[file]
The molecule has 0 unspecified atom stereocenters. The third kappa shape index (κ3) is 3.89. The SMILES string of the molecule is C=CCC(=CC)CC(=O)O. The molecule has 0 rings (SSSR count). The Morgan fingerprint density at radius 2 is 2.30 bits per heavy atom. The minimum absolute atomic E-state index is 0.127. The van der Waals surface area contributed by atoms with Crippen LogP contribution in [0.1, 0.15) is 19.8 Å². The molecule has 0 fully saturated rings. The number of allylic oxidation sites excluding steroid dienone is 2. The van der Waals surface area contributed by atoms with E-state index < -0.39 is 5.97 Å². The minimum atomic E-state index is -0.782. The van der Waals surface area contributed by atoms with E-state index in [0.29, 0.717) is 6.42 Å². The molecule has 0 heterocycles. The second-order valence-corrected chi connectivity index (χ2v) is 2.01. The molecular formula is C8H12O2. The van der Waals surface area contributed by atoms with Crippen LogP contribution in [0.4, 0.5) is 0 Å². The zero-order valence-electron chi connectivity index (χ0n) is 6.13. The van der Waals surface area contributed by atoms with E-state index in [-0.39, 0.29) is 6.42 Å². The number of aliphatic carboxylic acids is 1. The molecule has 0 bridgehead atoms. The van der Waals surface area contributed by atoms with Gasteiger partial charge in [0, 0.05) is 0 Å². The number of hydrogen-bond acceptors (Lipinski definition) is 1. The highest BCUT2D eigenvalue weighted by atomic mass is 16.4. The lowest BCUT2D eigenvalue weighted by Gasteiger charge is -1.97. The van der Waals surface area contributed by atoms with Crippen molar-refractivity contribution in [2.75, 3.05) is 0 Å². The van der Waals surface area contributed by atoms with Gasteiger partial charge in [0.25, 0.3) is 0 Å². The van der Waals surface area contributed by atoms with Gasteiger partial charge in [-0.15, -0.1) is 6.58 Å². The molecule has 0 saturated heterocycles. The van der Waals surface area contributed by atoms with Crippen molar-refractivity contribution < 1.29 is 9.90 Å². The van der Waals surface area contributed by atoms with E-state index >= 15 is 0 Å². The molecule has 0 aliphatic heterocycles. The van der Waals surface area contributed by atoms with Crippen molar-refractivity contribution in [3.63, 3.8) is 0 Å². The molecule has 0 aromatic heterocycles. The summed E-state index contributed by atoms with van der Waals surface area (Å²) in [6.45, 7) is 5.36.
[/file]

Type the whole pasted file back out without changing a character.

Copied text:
The molecule has 0 unspecified atom stereocenters. The third kappa shape index (κ3) is 3.89. The SMILES string of the molecule is C=CCC(=CC)CC(=O)O. The molecule has 0 rings (SSSR count). The Morgan fingerprint density at radius 2 is 2.30 bits per heavy atom. The minimum absolute atomic E-state index is 0.127. The van der Waals surface area contributed by atoms with Crippen LogP contribution in [0.1, 0.15) is 19.8 Å². The molecule has 0 fully saturated rings. The number of allylic oxidation sites excluding steroid dienone is 2. The van der Waals surface area contributed by atoms with E-state index < -0.39 is 5.97 Å². The minimum atomic E-state index is -0.782. The van der Waals surface area contributed by atoms with E-state index in [0.29, 0.717) is 6.42 Å². The molecule has 0 heterocycles. The second-order valence-corrected chi connectivity index (χ2v) is 2.01. The molecular formula is C8H12O2. The van der Waals surface area contributed by atoms with Crippen LogP contribution in [0.4, 0.5) is 0 Å². The zero-order valence-electron chi connectivity index (χ0n) is 6.13. The van der Waals surface area contributed by atoms with E-state index in [-0.39, 0.29) is 6.42 Å². The number of aliphatic carboxylic acids is 1. The molecule has 0 bridgehead atoms. The van der Waals surface area contributed by atoms with Gasteiger partial charge in [0, 0.05) is 0 Å². The number of hydrogen-bond acceptors (Lipinski definition) is 1. The highest BCUT2D eigenvalue weighted by atomic mass is 16.4. The lowest BCUT2D eigenvalue weighted by Gasteiger charge is -1.97. The van der Waals surface area contributed by atoms with Crippen molar-refractivity contribution in [2.75, 3.05) is 0 Å². The van der Waals surface area contributed by atoms with Gasteiger partial charge in [0.25, 0.3) is 0 Å². The van der Waals surface area contributed by atoms with Gasteiger partial charge in [-0.15, -0.1) is 6.58 Å². The molecule has 0 saturated heterocycles. The van der Waals surface area contributed by atoms with Crippen molar-refractivity contribution < 1.29 is 9.90 Å². The van der Waals surface area contributed by atoms with E-state index >= 15 is 0 Å². The molecule has 0 aliphatic heterocycles. The van der Waals surface area contributed by atoms with Crippen molar-refractivity contribution in [3.63, 3.8) is 0 Å². The molecule has 0 aromatic heterocycles. The summed E-state index contributed by atoms with van der Waals surface area (Å²) in [6.45, 7) is 5.36.